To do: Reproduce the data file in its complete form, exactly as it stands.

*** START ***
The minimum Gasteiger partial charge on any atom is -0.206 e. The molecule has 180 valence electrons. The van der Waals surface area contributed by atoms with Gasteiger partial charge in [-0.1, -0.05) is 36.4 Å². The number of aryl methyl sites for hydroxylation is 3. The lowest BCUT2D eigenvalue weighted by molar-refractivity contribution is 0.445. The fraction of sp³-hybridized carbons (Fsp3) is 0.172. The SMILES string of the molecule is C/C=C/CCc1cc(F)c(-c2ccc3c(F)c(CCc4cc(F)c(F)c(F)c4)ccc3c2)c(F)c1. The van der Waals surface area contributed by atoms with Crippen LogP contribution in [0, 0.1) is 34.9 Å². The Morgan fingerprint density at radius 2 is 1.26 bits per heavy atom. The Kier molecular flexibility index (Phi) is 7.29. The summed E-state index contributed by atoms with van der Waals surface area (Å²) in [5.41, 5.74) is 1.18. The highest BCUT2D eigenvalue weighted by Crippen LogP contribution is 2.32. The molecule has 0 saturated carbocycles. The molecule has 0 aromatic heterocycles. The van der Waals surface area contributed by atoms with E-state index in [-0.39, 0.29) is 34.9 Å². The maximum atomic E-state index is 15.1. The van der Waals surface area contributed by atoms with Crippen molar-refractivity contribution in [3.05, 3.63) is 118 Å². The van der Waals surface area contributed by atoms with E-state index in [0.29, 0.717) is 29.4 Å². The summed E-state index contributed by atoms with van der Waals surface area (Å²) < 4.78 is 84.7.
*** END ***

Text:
The minimum Gasteiger partial charge on any atom is -0.206 e. The molecule has 180 valence electrons. The van der Waals surface area contributed by atoms with Gasteiger partial charge in [-0.1, -0.05) is 36.4 Å². The number of aryl methyl sites for hydroxylation is 3. The lowest BCUT2D eigenvalue weighted by molar-refractivity contribution is 0.445. The fraction of sp³-hybridized carbons (Fsp3) is 0.172. The SMILES string of the molecule is C/C=C/CCc1cc(F)c(-c2ccc3c(F)c(CCc4cc(F)c(F)c(F)c4)ccc3c2)c(F)c1. The van der Waals surface area contributed by atoms with Crippen LogP contribution in [0, 0.1) is 34.9 Å². The Morgan fingerprint density at radius 2 is 1.26 bits per heavy atom. The Kier molecular flexibility index (Phi) is 7.29. The summed E-state index contributed by atoms with van der Waals surface area (Å²) in [5.41, 5.74) is 1.18. The highest BCUT2D eigenvalue weighted by Crippen LogP contribution is 2.32. The molecule has 0 saturated carbocycles. The molecule has 0 aromatic heterocycles. The van der Waals surface area contributed by atoms with E-state index in [-0.39, 0.29) is 34.9 Å². The maximum atomic E-state index is 15.1. The van der Waals surface area contributed by atoms with Crippen molar-refractivity contribution in [3.05, 3.63) is 118 Å². The van der Waals surface area contributed by atoms with E-state index in [0.29, 0.717) is 29.4 Å². The summed E-state index contributed by atoms with van der Waals surface area (Å²) < 4.78 is 84.7.